4. The optical device according to claim 3, wherein the output coupler is a Bragg grating, which reflects light at a specific wavelength corresponding to a wavelength in the beam of source light, but transmits the optical signal.
5. The optical device according to claim 2, further comprising coupling optics index matched to the first cladding for collecting the beam of source light and focusing the beam of source light into the mode reducing means.
6. The optical device according to claim 2, wherein the optical fiber includes a gain medium between the mode reducing means and the output coupler, whereby a laser cavity is formed between the light source and the output coupler.
7. The optical device according to claim 2, wherein the mode reducing means is a tilted grating, chirped or multiple-discrete for coupling multiple wavelengths or wavelength range.
8. The optical device according to claim 2, wherein the fiber includes a filter disposed between the mode reducing means and the output coupler for defining multiple wavelengths as desired wavelengths and spacing.
9. The optical device according to claim 2, wherein the fiber includes a filter disposed between the mode reducing means and the output coupler for outputting a constant amplitude signal as a function of wavelength.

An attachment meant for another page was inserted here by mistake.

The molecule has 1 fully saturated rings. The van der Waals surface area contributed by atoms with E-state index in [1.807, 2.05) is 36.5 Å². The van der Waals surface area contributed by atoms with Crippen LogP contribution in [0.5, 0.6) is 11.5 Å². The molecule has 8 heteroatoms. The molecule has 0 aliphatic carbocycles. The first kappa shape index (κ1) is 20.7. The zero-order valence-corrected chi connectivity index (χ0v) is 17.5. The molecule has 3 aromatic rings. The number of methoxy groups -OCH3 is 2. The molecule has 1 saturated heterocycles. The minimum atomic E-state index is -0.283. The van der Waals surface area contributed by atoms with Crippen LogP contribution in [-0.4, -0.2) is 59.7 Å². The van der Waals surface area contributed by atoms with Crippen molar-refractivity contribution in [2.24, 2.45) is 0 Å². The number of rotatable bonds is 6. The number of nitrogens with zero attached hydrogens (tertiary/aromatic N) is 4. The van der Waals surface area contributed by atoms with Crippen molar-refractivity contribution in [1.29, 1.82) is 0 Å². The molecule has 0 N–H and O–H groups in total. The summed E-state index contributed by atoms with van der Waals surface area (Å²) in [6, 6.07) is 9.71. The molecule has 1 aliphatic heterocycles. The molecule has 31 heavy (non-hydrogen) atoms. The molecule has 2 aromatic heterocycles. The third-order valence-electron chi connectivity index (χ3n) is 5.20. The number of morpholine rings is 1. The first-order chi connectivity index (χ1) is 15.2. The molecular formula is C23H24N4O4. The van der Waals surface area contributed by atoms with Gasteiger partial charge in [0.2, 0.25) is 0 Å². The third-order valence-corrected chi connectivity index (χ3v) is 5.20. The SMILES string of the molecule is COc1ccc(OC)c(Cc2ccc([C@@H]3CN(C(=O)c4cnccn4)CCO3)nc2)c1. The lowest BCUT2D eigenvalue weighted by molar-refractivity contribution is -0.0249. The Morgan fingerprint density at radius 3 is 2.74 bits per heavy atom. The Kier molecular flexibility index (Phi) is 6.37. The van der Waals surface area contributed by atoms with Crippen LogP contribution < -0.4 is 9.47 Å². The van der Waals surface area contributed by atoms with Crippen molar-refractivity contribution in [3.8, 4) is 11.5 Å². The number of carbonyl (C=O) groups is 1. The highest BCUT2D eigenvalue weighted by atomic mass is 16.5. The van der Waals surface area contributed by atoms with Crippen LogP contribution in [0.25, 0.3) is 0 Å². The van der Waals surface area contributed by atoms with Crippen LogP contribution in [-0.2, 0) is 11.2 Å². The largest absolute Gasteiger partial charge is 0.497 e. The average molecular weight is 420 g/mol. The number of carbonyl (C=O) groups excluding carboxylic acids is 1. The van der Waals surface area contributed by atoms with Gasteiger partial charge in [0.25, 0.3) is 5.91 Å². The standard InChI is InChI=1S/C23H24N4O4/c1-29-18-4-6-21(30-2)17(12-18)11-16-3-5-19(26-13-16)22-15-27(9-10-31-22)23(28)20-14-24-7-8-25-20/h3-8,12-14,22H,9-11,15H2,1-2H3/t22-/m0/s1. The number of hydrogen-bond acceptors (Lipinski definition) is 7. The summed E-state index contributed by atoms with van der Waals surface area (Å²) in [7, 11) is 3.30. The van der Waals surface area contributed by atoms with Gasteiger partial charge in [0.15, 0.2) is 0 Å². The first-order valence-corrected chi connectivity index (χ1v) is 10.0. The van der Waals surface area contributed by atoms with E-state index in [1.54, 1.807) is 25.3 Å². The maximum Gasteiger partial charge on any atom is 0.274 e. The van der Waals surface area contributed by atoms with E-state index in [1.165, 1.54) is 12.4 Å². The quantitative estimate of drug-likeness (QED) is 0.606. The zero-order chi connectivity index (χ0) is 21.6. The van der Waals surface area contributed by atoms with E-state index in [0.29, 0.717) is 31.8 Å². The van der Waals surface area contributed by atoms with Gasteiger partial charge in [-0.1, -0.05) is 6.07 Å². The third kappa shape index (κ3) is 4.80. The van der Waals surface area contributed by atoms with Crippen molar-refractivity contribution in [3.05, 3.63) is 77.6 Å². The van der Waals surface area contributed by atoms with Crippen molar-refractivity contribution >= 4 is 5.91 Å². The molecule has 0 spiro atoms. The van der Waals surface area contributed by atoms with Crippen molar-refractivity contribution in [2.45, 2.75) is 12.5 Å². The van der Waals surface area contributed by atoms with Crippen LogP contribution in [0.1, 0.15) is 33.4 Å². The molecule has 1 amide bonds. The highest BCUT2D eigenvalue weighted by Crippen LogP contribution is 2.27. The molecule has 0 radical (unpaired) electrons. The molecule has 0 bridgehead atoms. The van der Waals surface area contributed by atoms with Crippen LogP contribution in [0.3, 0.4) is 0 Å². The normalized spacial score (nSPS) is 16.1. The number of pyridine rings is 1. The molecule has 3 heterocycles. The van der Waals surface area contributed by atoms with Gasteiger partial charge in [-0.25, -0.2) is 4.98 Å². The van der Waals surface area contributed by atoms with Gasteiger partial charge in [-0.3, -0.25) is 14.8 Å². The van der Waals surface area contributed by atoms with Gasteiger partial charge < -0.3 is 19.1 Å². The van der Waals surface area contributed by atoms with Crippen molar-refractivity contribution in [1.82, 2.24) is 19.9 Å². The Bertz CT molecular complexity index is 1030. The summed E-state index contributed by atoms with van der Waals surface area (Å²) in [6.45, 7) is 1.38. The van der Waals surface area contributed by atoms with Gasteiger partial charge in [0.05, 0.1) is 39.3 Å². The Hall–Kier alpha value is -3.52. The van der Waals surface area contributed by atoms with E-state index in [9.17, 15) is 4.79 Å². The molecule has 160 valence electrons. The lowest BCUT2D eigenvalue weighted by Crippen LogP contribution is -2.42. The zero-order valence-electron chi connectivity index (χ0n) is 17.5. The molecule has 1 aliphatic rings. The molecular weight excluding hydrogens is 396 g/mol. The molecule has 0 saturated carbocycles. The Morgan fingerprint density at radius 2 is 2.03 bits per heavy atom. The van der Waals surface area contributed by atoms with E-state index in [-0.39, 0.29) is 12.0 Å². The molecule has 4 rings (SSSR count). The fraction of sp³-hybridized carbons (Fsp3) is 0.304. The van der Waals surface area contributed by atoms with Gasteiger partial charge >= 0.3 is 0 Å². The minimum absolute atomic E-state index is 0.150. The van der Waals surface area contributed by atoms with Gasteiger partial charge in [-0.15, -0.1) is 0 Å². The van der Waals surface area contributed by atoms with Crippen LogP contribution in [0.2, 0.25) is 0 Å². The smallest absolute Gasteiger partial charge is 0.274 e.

10. The optical device according to claim 1, wherein the first core has a diameter larger than the second core; and wherein the light source is optically coupled to an end of the first core.
11. The optical device according to claim 10, further comprising an optical fiber coupler for coupling an optical signal into the optical fiber; wherein the optical fiber includes a third region doped with a rare earth gain material for transferring optical power from the beam of source light to the optical signal.
12. The optical device according to claim 11, wherein the optical fiber coupler and the gain material are disposed between the mode reducing means and the output coupler.
13. The optical device according to claim 12, wherein the output coupler comprises a Bragg grating, which reflects light at a specific wavelength corresponding to a wavelength in the beam of source light.
14. The optical device according to claim 10, wherein the optical fiber includes a gain medium between the mode reducing means and the output coupler forming a first laser cavity between the optical source and the output coupler.
15. The optical device according to claim 14, wherein the gain medium is disposed in a second laser cavity defined by Bragg gratings on either side of the gain medium.